By the time they've typed "k dsjhkfsduhsdf w ls", dsjhkfsduhsdf is long gone.

Unfortunately, "k them w ls" (which a self-respecting killer probably has programmed on function key F1) reduces some of this advantage. You can but hope that the game will resolve "them" to something the killer didn't expect.

Posted Mar 12, 2009 6:19:18 AM | link

PetitPiteux says:

I never been in WoW, but what about macroer/gold miner taking random names out of dictionaries? Beats random string of letters... I know in eve some macro miner names look very much like being randomly generated...

Posted Mar 13, 2009 11:30:43 AM | link

Eric Nickell says:


We looked a little bit at this while PlayOn was alive:

At the time, most of my play experience had been on RP servers where there was some enforcement about not using names that contained titles or rubbed against the game motif. As a result, I don't think it occurred to us to look for common words. Honestly, I guess I'm RP at heart, and would just as soon names be names and not commentaries.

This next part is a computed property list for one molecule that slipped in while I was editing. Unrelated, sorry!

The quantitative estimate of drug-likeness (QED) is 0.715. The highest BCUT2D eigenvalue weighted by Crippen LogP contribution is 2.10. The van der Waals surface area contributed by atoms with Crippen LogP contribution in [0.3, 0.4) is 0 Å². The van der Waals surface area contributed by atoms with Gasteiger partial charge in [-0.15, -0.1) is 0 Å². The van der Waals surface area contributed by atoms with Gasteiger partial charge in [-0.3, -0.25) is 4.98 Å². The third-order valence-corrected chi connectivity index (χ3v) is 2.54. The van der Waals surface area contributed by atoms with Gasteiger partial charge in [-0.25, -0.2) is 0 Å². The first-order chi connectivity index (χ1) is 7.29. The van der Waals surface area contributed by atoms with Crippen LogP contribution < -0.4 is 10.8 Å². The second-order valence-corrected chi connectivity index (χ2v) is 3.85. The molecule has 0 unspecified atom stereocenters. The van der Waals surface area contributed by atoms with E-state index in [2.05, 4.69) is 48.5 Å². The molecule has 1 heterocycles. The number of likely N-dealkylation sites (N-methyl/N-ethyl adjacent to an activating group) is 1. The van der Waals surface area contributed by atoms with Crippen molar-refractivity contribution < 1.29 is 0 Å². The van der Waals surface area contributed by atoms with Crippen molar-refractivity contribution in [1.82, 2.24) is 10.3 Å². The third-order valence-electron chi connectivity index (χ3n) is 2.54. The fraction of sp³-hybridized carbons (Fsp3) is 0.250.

Posted Mar 13, 2009 8:46:57 PM | link

Daniel "Veco on Silver Hand" S says:

It doesn't surprise me that people name their chars after everyday material objects. I suppose they did exactly what you did, Tim, to come up with names (in your case for the search). They simply looked around to get inspired. ("Damn, I have to find a name. Oh, I'm so not creative. Oh, I see a table. Table. Yeah, table! Great name.")

It would be interesting to analyse the naming conventions even further, e.g. in accordance with in-game correlations (Aliance/Horde, male/female and so on) and real-life characteristics (age, country of origin, blabla).

Here is an example: There are 91 chars named "Anorexia", and 86 are with the Horde. Surely no coincidence.

Obviously one name search is not sufficient for a proper scientific study, but by looking for similar patterns among a larger group of terms, someone may actually get a basis for robust results.